Are the nuclear plans already drawn up?
The debate on future energy policy for the UK was thrown open this week at the start of the public phase of the Government's Energy Review. But sceptical voices were asking whether the review was really committed to looking at all of the options or whether there is already tacit acceptance in government of the need for new nuclear build.
But all sides agree that there is a need for radical action to provide for Britain's energy needs in the coming decades. Tony Juniper, Executive Director at Friends of the Earth, said:
"UK energy policy is at a crossroads. We can tackle climate change and meet our energy needs by cutting energy waste, harnessing the power of renewables and using fossil fuels more efficiently. The Government must set us on the path to a clean, safe and sustainable future and turn its back for once and for all on the failed, dangerous and expensive experiment of nuclear power"
A separate review of the Government's failing climate change programme is expected within weeks. Emissions of carbon dioxide have increased by 5.5 per cent since Labour came to power.
Launching the energy review Alan Johnson, Secretary of State for Trade and Industry, said:
"I want the widest possible engagement in this vital debate. We need to look at the risks to security of supply, our climate change commitments and, to the long term, to make sure we take the necessary action. There is not a do nothing option.
"We start from a strong base. We have enjoyed some of the cheapest prices in Europe for a decade now despite recent increases. We have lifted four million households out of fuel poverty since 1997 and our economy is on track to meet our Kyoto targets on climate change. We're getting more energy from renewables than ever before.
"But there are important challenges ahead and the consultation document serves as a wake up call. Global fossil fuel prices are on the rise and we're becoming a net importer of oil and gas, like many other leading economies, as production from the North Sea declines. In a world of heightened concerns about energy security, highlighted by the recent dispute between Russia and the Ukraine, we need to look carefully at the risks of this new situation.
"By 2020, coal and nuclear power plants generating about 30% of today's electricity are expected to have closed. Companies will need to decide how this capacity should be replaced. These are big investment decisions so the Government needs to provide a clear framework. If gas, as well as renewables, were to fill the gap, how comfortable will we be relying on imports for 80% of our supplies? And what would be the impact on our ability to reduce carbon emissions?"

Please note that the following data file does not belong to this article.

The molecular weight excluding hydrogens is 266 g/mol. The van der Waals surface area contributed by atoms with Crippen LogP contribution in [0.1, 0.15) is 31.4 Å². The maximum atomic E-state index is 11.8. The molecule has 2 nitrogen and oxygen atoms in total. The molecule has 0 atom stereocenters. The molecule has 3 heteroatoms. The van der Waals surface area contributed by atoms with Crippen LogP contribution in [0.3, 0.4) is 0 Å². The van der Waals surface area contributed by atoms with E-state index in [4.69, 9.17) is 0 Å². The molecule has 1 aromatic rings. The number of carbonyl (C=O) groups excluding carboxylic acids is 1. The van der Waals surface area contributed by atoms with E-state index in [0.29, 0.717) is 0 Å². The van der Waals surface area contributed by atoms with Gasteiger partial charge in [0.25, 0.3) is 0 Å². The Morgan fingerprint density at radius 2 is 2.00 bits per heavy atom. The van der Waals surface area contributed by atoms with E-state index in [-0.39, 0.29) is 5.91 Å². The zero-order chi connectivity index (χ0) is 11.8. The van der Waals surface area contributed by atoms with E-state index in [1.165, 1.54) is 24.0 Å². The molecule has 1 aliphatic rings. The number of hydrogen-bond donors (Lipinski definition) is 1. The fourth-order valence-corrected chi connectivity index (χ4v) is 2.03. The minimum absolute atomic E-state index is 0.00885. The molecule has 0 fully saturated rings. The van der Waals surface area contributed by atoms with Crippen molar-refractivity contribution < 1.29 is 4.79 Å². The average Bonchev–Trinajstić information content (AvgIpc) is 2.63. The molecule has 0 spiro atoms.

Energy Minister Malcolm Wicks, who is leading the Review, said:
"We set out today the energy challenges. They are complex, interrelated and call for a rational, evidence-based and grown-up debate. There is no single simple option that will answer all the questions we're asking and no tick-box 'yes' or 'no' answers.
"As well as energy supply we also need to look at demand. I am determined that we make the connection between this review and the energy we consume in our everyday lives. We are all part of the problem and we need to become part of the solution.
"Thirty per cent of energy is used in our homes and the plasma TV generation is increasingly packing those homes with consumer electronics, domestic appliances and gadgets, often left needlessly on standby. This squanders more than £740 million worth of energy and results in over four million tonnes of excess carbon dioxide emissions every year, significantly contributing to climate change. One unnecessary 100W light bulb left on in every home requires 2.5 Gigawatts, which takes the equivalent of two sizeable power stations to supply.
"If we are going to make the best decisions for our energy future, we all, experts and public alike, need to engage constructively in the debate over the coming months."
The key questions posed by the consultation document are:
- What more could the Government do on the demand or supply side for energy to ensure that the UK's long-term goal of reducing carbon emissions is met?
- With the UK becoming a net energy importer and with big investments to be made over the next twenty years in generating capacity and networks, what further steps, if any, should the Government take to develop our market framework for delivering reliable energy supplies? In particular, we invite views on the implications of increased dependence on gas imports.
- The Energy White Paper left open the option of nuclear new build. Are there particular considerations that should apply to nuclear as the Government reexamines the issues bearing on new build, including long-term liabilities and waste management? If so, what are these, and how should the Government address them?
- Are there particular considerations that should apply to carbon abatement and other low-carbon technologies?
- What further steps should be taken towards meeting the Government's goals for ensuring that every home is adequately and affordably heated?
Comments are also invited on:
- The long-term potential of energy efficiency measures in the transport, residential, business and public sectors, and how best to achieve that potential.
- Implications in the medium and long term for the transmission and distribution networks of significant new build in gas and electricity generation infrastructure.
- Opportunities for more joint working with other countries on our energy policy goals.
- Potential measures to help bring forward technologies to replace fossil fuels in transport and heat generation in the medium and long term.
The issues will be looked at in the context of the Government's policies for competitiveness and sound public finances.